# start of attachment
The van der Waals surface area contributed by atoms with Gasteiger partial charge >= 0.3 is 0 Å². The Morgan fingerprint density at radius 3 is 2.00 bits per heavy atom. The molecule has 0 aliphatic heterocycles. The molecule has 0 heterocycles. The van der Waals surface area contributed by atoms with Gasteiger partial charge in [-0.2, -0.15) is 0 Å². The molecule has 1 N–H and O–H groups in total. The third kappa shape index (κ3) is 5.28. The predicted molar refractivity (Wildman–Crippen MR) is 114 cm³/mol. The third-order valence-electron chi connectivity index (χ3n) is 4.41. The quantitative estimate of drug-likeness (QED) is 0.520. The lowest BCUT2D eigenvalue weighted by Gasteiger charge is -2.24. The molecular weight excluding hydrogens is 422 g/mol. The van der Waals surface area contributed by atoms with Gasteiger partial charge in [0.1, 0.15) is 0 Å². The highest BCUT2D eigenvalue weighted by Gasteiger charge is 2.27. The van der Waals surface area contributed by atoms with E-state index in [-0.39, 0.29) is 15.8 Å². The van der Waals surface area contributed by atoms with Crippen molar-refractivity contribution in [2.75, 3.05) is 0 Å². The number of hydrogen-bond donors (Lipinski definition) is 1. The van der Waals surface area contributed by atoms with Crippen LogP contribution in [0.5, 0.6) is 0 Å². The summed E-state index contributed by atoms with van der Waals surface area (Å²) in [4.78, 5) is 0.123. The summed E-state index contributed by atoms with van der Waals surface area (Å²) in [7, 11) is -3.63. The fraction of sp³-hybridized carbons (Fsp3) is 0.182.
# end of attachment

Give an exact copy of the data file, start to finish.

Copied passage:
The van der Waals surface area contributed by atoms with Gasteiger partial charge >= 0.3 is 0 Å². The Morgan fingerprint density at radius 3 is 2.00 bits per heavy atom. The molecule has 0 aliphatic heterocycles. The molecule has 0 heterocycles. The van der Waals surface area contributed by atoms with Gasteiger partial charge in [-0.2, -0.15) is 0 Å². The molecule has 1 N–H and O–H groups in total. The third kappa shape index (κ3) is 5.28. The predicted molar refractivity (Wildman–Crippen MR) is 114 cm³/mol. The third-order valence-electron chi connectivity index (χ3n) is 4.41. The quantitative estimate of drug-likeness (QED) is 0.520. The lowest BCUT2D eigenvalue weighted by Gasteiger charge is -2.24. The molecular weight excluding hydrogens is 422 g/mol. The van der Waals surface area contributed by atoms with Gasteiger partial charge in [0.1, 0.15) is 0 Å². The highest BCUT2D eigenvalue weighted by Gasteiger charge is 2.27. The van der Waals surface area contributed by atoms with E-state index in [-0.39, 0.29) is 15.8 Å². The van der Waals surface area contributed by atoms with Crippen molar-refractivity contribution in [2.75, 3.05) is 0 Å². The number of hydrogen-bond donors (Lipinski definition) is 1. The van der Waals surface area contributed by atoms with Crippen LogP contribution in [0.5, 0.6) is 0 Å². The summed E-state index contributed by atoms with van der Waals surface area (Å²) in [4.78, 5) is 0.123. The summed E-state index contributed by atoms with van der Waals surface area (Å²) in [7, 11) is -3.63. The fraction of sp³-hybridized carbons (Fsp3) is 0.182.